Coastal mock vervain (Glandularia maritima) is a state-listed endangered wildflower endemic to Florida’s east coast. It blooms year-round, although the most prolific flowering occurs in spring and summer.
Florida Department of Transportation Wildflower Program This page is hosted by the Florida Wildflower Foundation as a courtesy to the Florida Department of Transportation. Photo Gallery The photos on this page highlight the successes of the Florida Department of Transportation Wildflower Program over the past 20 years. Due to construction activities, necessary re-working of roadsides…
The insects that pollinate our food crops and natural areas are in steep decline. Our suburban landscapes are more important than ever in supporting them. No place for a garden? No problem! Our new video and handout can help you create a small pollinator oasis in a pot!
Wondering what native wildflowers and plants to use in a dry landscape? Use our new handout to evaluate your landscape’s soil moisture and choose diverse species that will thrive and give your landscape a “real Florida” feel.
You can help provide food and habitat for Florida’s butterflies by landscaping with native wildflowers. Learn more now.
This 24-page magazine features 20 “tried and true” wildflowers that are easy to grow and maintain in home and urban landscapes.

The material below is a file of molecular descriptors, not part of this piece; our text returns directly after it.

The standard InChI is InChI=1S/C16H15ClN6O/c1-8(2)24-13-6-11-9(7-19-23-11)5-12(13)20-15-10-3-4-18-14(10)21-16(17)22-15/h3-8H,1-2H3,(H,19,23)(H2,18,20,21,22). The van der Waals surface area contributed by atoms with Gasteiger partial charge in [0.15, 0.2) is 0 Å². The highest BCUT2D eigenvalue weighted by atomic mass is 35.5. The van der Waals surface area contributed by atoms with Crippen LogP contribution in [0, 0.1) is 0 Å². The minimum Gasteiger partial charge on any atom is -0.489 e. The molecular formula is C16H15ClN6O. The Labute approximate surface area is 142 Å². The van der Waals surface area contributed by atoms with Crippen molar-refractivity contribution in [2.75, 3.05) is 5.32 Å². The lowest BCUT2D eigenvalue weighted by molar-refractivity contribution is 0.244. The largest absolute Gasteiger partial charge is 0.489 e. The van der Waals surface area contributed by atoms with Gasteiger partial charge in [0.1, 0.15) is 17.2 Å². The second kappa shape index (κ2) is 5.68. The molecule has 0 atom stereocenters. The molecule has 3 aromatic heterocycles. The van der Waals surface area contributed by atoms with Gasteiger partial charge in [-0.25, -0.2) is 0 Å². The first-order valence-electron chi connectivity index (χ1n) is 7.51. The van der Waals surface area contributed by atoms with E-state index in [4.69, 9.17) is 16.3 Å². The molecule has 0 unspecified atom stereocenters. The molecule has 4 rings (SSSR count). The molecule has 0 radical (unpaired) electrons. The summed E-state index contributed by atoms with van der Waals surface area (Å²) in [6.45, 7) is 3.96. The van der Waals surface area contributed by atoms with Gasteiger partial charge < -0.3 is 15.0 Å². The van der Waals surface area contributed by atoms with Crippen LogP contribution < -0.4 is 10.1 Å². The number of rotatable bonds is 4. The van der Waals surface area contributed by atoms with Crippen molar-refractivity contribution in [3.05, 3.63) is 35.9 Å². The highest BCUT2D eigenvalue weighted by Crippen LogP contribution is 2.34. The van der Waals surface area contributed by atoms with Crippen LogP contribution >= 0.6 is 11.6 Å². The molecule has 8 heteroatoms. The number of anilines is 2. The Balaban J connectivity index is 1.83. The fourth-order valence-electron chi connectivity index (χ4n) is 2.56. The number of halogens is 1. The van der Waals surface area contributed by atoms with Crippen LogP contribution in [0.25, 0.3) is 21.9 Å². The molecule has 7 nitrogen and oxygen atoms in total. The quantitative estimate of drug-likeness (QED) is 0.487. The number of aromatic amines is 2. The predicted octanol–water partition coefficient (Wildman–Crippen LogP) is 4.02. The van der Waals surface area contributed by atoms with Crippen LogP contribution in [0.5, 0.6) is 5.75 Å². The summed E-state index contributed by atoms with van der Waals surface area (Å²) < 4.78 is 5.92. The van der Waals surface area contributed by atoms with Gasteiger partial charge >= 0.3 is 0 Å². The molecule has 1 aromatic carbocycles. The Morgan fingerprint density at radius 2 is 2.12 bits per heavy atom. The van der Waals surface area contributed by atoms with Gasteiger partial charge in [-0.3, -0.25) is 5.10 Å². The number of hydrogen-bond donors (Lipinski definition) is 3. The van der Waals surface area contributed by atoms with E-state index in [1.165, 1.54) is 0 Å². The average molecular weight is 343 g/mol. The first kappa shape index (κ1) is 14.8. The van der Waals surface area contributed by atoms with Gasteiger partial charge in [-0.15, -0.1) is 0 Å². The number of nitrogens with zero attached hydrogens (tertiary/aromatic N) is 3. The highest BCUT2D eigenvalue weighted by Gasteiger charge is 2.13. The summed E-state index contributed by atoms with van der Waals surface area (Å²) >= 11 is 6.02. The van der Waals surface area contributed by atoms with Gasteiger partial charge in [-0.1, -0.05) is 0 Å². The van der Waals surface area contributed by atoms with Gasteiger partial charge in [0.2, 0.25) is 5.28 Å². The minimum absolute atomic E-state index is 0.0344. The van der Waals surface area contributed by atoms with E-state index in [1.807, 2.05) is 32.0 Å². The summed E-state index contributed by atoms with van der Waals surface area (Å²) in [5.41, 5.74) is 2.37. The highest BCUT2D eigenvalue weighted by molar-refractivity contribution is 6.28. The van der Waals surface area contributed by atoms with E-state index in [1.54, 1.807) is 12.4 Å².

Zebra longwing butterflies (Heliconius charitonia) are found throughout the state, but this common Florida butterfly is anything but ordinary! Their elongated wings make them easy to distinguish from other Florida natives, but their unique attributes don’t stop there.
With interest mounting in using wildflowers in urban landscapes, there is a huge demand for information for those new to Florida’s native plants. Enter “20 Easy-to-Grow Wildflowers,” a new publication from the Florida Wildflower Foundation. The free 24-page magazine features a selection of 20 “tried and true” species that are easy to grow and maintain.
The Florida Wildflower Foundation has received a $17,000 grant from Stanley Smith Horticultural Trust for its project, “20 Easy Wildflowers to Grow Now!” It includes a publication, continuing education courses for horticultural professionals, and live social media events.
Some of the plants that are common to our home landscapes are actually invasive species, many of which are now widespread in Florida’s natural areas. Removing these species from your landscape and replacing them with native alternatives can help prevent the spread of invasive species and will provide suitable food and cover for native wildlife. We suggest some “alter-natives” for your landscape.